Take the 2-minute tour ×
English Language & Usage Stack Exchange is a question and answer site for linguists, etymologists, and serious English language enthusiasts. It's 100% free, no registration required.

I am working on a sonnet. This pretty much mandates the use of iambic pentameter and therefore requires that I have a good grip on emphasis.

However, I'm not exactly sure how to properly research words for emphasis. I was attempting to comprehend Merriam-Webster's Pronunciation Guide, but that just further confused me.

Merriam-Webster has a system for indicating the stressing of syllables; almost every page has a set of symbols delimited by backslashes, describing the word's emphasis.

I was wondering if anyone experienced in the emphasis and or word pronunciation could help me understand this notation with an example or two.

share|improve this question
1  
Have a look at these systems for denoting stress. I find M-W's notation confusing; if you agree, you may prefer a dictionary that uses IPA, like Wiktionary (here's today's word of the day as an example) or OAAD. –  aedia λ Oct 18 '11 at 5:19
2  
We could all just switch to speaking Hungarian. Then there'd be no question about where the stress goes in a word: it'd always go on the first syllable. :D –  Marthaª Oct 18 '11 at 15:15
    
I propose renaming the site Hungarian.SE. It would make some things a lot simpler. –  Daniel Oct 22 '11 at 20:31
add comment

1 Answer 1

I highly recommend Stephen Fry's "The Ode Less Travelled". He starts by explaining the various rhythms of iambic pentameter, including all the various substitutions and how to use them effectively, and provides exercises to help you.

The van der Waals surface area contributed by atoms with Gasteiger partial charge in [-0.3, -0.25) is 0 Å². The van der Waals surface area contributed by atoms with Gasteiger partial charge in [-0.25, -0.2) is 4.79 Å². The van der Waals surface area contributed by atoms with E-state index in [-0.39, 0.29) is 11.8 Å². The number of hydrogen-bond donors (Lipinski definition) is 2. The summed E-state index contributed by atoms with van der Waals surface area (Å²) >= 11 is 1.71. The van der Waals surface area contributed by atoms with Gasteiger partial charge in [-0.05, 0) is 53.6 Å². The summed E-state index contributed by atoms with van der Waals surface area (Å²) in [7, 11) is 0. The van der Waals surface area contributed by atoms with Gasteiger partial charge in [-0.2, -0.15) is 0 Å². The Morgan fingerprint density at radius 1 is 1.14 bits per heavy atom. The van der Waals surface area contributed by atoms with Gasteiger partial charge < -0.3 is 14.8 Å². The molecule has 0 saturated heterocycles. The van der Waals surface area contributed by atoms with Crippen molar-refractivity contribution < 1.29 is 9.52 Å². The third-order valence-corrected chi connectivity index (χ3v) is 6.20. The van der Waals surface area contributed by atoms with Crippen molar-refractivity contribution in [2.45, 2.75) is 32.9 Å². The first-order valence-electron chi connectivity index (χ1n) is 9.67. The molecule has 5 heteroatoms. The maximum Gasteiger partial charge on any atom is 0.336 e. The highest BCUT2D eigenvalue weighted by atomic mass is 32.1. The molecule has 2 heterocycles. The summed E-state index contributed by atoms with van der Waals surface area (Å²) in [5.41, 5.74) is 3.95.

I wrote a poem about software development in Iambic Pentameter recently after reading this book. Iambic pentameter normally follows this rhythm:

da-DA da-DA da-DA da-DA da-DA

Or, using the notation you suggested:

da da' da da' da da' da da' da da'

An iamb is a foot, and there are five of them, hence pentameter. You can occasionally substitute the iambs, and it's also OK to put a falling note after the last iamb since most words in English end that way. Hopefully my poem provides you with some examples of this, but I would still recommend the book.

share|improve this answer
1  
A 'leg'? Don't you mean 'foot'? –  Gaston Ümlaut Oct 18 '11 at 11:32
    
I thought foot, and typed leg. Obviously there's a problem somewhere between my keyboard and my chair. Thank you. –  Lunivore Oct 18 '11 at 13:51
    
I second the recommendation of The Ode Less Travelled. (Preferably get both the audiobook and the text version, so that you can hear the parts you need to hear, and read the parts you don't.) –  ShreevatsaR Oct 19 '11 at 17:52
    
If you second the recommendation then an upvote would be nice ;) –  Lunivore Oct 20 '11 at 13:57
    
"If only we had known from the beginning...The ignorance we found along the way." Very nice. –  Chris B. Behrens Oct 21 '11 at 17:21
show 1 more comment

Your Answer

 
discard

By posting your answer, you agree to the privacy policy and terms of service.

Not the answer you're looking for? Browse other questions tagged or ask your own question.